I have always felt inspired by this ancient myth, which for me is a metaphor on many levels. Spider Woman's threads weave from the center of life, a symmetry of interdependency. We are all Relations.

Anasazi petroglyph, Arizona desert

Here are a few notes I felt like sharing. I wrote these comments in my journal enroute to Michigan in 2007, and they became some of the "text" for the show we had at the Midland Arts Center that summer:

Years ago I was enjoying a panoramic view of the Sonoran desert. I happened to be sitting near a spider web stretched between two dry branches. I realized, by shifting my point of view, I could view the entire landscape through the web’s intricate pattern…..revealing a vast landscape, seen through the ineffable, shining strands of an almost invisible web.

Perhaps, that was the moment Spider Woman first captured my imagination. I knew that the Great Weaver of the Navajos, who they believed lived on top of Spider Rock near Canyon de Chelly in Navajo country, was revered because she taught them how to weave.

Spider Rock, Canyon de Chelly

Weaving is a sacred art. In Navajo rugs, “Spider Woman’s Cross” is sometimes seen, a symbol of balance or completion, the 4 directions. T0 this day, a bit of spider web is rubbed into the palms of infant girls, so they will become a good weavers.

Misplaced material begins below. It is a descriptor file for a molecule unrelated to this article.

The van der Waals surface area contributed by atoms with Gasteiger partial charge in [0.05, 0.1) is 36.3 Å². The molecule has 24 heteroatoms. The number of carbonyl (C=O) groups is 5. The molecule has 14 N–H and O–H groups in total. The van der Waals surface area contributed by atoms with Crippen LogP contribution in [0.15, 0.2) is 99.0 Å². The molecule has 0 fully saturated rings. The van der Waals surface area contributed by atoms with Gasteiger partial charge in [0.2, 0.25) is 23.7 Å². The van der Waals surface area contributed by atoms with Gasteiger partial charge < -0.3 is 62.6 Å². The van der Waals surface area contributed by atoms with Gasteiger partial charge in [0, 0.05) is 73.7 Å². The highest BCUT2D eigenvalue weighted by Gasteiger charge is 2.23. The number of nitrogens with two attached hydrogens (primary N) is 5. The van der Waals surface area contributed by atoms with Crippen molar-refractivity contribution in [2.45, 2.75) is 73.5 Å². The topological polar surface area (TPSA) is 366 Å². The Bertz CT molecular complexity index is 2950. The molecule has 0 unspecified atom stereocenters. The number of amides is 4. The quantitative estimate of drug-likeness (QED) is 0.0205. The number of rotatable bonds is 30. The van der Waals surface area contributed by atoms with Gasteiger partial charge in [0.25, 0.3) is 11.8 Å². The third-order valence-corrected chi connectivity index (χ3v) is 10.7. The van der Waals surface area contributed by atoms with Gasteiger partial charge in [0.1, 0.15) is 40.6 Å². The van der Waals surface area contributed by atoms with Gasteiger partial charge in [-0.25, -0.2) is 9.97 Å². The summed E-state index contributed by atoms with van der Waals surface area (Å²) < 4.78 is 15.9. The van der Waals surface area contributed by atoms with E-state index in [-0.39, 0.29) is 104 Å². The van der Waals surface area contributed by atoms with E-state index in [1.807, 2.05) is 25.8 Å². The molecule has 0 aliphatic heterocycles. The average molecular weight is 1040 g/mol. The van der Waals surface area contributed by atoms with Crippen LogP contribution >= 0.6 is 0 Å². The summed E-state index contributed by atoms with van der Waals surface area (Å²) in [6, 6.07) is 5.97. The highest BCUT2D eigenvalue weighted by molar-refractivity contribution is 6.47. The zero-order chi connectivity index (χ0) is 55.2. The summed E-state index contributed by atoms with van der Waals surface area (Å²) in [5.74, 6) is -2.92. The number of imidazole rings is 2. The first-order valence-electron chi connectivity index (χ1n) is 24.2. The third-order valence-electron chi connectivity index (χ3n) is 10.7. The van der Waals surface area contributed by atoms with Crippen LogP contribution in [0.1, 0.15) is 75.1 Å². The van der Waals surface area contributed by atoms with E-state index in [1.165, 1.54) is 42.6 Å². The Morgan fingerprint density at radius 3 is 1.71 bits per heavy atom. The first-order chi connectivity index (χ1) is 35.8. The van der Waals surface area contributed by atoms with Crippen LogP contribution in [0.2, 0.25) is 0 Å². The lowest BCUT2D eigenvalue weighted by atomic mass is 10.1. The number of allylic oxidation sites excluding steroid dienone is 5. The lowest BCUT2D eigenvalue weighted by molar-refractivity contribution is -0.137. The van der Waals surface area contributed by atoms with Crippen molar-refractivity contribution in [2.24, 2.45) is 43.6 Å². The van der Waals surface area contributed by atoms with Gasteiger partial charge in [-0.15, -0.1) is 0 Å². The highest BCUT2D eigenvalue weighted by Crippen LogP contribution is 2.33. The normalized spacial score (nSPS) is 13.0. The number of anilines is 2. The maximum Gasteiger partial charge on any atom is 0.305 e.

Another story I've heard is that weavers often leave a flaw in the work - because the only perfect web is that of Grandmother Spider Woman.

As anthropologist Carol Patterson-Rudolph has commented, to the Navajo Spider Woman is an initiation into a more expanded and interconnected way of seeing. She is able to bridge the sacred and prosaic dimensions of life - but for those who are not ready, Grandmother Spider will be invisible, nothing more significant than an insect so small she can sit on a shoulder and never be seen or heard. And yet, for those with eyes to see, her Web is everywhere.

There is a legend that Spider Woman will return at the end of this era (which, according to the Hopi calendar, is now). In his book on Hopi religion, scholar John Loftin writes that:
“Spider Woman was the first to weave. Her techniques and patterns have stood the test of time, or more properly, the test of timelessness – because they have always been present. It makes sense that one would follow the instructions of a deity who helped form the underlying structure of the world in which one lives…..…..Weaving is not an act in which one creates something oneself – it is an act in which one uncovers a pattern that was already there.”
In Pueblo mythology Spider Woman is also called Thought Woman. With Tawa, the Sun God, She spins the world into being with what she imagines, with the stories she tells. I love this notion of creation - from her very being Spider spins silken, transparent threads that she organizes into patterns, ever expanding in complexity and scale. Tse Che Nako weaves her threads, sharing the creative power with all of her descendants. We participate in the weaving and the telling.

Tse Che Nako, Thought-Woman, the Spider,
is sitting in her room thinking of a story now -
I'm telling you the story
she is thinking.

Keresan Pueblo myth

Like the Spider Woman we conceive with our minds; but we “weave” the stories of our lives with the manifest works of our hands, bringing the imaginal into the physical.